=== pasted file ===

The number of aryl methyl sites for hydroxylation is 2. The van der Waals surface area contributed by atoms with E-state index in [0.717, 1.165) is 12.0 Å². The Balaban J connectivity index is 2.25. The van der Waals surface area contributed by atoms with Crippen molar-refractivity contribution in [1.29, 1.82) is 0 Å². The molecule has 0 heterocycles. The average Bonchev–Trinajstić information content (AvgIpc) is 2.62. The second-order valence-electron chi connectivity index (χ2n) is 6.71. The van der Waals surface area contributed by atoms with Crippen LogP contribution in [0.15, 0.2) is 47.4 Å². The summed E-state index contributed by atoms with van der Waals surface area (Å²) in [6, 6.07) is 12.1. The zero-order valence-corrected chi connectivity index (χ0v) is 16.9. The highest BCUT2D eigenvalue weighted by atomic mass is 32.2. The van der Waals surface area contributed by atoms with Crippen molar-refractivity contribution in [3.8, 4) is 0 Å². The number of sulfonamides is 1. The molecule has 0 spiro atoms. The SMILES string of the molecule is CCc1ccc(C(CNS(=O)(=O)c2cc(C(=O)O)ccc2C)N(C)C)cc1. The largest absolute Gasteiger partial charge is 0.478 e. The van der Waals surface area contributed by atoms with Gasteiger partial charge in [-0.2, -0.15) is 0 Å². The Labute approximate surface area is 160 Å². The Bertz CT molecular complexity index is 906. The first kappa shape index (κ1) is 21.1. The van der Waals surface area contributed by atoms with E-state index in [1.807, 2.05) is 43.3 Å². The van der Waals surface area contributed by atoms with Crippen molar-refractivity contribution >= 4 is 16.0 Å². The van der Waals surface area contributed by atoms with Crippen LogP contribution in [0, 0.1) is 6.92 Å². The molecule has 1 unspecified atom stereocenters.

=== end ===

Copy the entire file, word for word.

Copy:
The number of aryl methyl sites for hydroxylation is 2. The van der Waals surface area contributed by atoms with E-state index in [0.717, 1.165) is 12.0 Å². The Balaban J connectivity index is 2.25. The van der Waals surface area contributed by atoms with Crippen molar-refractivity contribution in [1.29, 1.82) is 0 Å². The molecule has 0 heterocycles. The average Bonchev–Trinajstić information content (AvgIpc) is 2.62. The second-order valence-electron chi connectivity index (χ2n) is 6.71. The van der Waals surface area contributed by atoms with Crippen LogP contribution in [0.15, 0.2) is 47.4 Å². The summed E-state index contributed by atoms with van der Waals surface area (Å²) in [6, 6.07) is 12.1. The zero-order valence-corrected chi connectivity index (χ0v) is 16.9. The highest BCUT2D eigenvalue weighted by atomic mass is 32.2. The van der Waals surface area contributed by atoms with Crippen molar-refractivity contribution in [3.8, 4) is 0 Å². The number of sulfonamides is 1. The molecule has 0 spiro atoms. The SMILES string of the molecule is CCc1ccc(C(CNS(=O)(=O)c2cc(C(=O)O)ccc2C)N(C)C)cc1. The largest absolute Gasteiger partial charge is 0.478 e. The van der Waals surface area contributed by atoms with Gasteiger partial charge in [-0.2, -0.15) is 0 Å². The Labute approximate surface area is 160 Å². The Bertz CT molecular complexity index is 906. The first kappa shape index (κ1) is 21.1. The van der Waals surface area contributed by atoms with E-state index in [1.807, 2.05) is 43.3 Å². The van der Waals surface area contributed by atoms with Crippen molar-refractivity contribution >= 4 is 16.0 Å². The van der Waals surface area contributed by atoms with Crippen LogP contribution in [0, 0.1) is 6.92 Å². The molecule has 1 unspecified atom stereocenters.